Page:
Argentina’s supplies hit

30 April, 2010

Sales of Argentinian wines have been hit after shipments bound for the UK were delayed by up to two months following the introduction of new regulations governing exports.

In February, authorities introduced a new system to test Argentinian wines for natamycin, after traces of the anti-fungal product used for cleaning during winemaking were discovered in a small number of samples.

Although the substance is not harmful, it is not permitted in wines under EU law.

But delays in implementing the certification system have resulted in a backlog of shipments, leaving some retailers with empty shelves.

According to Nielsen, sales dropped by £1.2 million over a three-week period to March 20, as volumes fell by 33% on the same period last year.

Stewart Blunt, Nielsen’s drinks analyst, said: “Looking over the off-trade numbers [the cause] is not conclusive, as the slowdown began at the end of 2009, but the past three weeks look to be showing a further dip, which is likely to be the impact of the delays.”?Although supplies are now gradually filtering through, some retailers have been forced to fill space with alternative wines.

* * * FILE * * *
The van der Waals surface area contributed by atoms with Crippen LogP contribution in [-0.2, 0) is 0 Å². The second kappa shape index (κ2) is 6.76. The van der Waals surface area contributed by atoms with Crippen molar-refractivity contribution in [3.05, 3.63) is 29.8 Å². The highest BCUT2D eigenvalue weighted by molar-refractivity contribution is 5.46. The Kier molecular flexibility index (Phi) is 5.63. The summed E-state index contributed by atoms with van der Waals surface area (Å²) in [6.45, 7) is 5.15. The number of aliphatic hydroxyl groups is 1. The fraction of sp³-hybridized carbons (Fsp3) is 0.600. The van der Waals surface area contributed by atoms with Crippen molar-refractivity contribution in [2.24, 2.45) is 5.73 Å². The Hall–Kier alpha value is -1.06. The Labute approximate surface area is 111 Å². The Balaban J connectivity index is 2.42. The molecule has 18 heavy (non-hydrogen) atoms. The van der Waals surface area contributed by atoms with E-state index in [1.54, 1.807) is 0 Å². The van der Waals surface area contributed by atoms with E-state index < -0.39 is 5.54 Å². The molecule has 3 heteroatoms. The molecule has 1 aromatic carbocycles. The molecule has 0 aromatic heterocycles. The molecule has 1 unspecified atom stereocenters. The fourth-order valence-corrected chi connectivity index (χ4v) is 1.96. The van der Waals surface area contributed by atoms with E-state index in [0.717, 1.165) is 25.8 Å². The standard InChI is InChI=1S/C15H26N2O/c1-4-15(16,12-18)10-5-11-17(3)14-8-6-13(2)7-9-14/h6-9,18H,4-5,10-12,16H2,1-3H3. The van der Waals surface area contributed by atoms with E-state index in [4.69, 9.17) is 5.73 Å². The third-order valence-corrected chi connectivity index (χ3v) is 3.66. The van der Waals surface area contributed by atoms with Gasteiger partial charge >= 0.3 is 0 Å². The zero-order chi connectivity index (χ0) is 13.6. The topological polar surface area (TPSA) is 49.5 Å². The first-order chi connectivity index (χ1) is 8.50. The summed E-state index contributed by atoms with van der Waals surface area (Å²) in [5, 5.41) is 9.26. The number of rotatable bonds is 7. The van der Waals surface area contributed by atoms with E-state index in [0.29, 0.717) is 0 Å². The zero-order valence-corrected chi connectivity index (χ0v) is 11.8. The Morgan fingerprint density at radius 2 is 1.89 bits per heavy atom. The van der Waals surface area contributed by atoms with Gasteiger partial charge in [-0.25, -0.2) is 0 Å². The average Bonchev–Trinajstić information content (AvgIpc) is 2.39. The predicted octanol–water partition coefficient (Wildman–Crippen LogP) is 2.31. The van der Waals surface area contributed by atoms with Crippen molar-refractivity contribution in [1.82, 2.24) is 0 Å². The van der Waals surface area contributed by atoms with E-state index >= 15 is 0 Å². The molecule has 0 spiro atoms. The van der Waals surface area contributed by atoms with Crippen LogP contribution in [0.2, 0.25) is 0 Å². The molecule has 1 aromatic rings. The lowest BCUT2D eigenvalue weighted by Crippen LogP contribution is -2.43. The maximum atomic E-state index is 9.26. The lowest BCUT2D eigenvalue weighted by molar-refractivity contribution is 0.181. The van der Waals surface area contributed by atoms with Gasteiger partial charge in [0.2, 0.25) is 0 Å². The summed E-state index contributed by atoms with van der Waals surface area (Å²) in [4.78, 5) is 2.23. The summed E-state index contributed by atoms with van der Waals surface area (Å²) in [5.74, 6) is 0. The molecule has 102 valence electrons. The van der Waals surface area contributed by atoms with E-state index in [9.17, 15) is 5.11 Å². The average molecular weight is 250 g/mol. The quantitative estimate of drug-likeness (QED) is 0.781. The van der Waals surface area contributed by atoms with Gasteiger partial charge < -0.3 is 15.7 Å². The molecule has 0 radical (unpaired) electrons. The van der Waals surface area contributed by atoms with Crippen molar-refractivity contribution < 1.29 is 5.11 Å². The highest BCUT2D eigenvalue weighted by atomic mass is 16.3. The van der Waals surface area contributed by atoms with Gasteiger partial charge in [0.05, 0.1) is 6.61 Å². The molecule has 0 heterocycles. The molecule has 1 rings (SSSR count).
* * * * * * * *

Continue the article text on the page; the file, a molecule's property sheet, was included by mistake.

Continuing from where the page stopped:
Sainsbury’s wine buyer Clem Yates said: “This has resulted in many of our lines being out of stock. One of our suppliers spent three days camped out in a lab trying to get a wine sample analysed so the wine could land in time for a promotion.

“We moved Chile and other New World wines with similar styles to fill the gap – we haven’t sourced new products as yet. We will try and help our suppliers to get their wines out of Argentina so we don’t have these delays, but it will hurt sales if we don’t have wines to go on our shelves.”?Majestic reported similar problems. Wine buyer Camilla Bordewich said: “Several shipments have suffered significant delays leading to low stocks on several lines, although most will be replenished within the next fortnight.

“We have not sourced alternatives – the problem has been compounded by the Chilean earthquake which happened just as problems with Argentinian supply were beginning.”?Laurie Webster, chief executive of importer Las Bodegas, said: “I expect the overall situation will mean a dip in export figures, but the industry should catch up again because the wines are so good and interest in them continues to grow.

“I don’t foresee any long-term damage as a result.”




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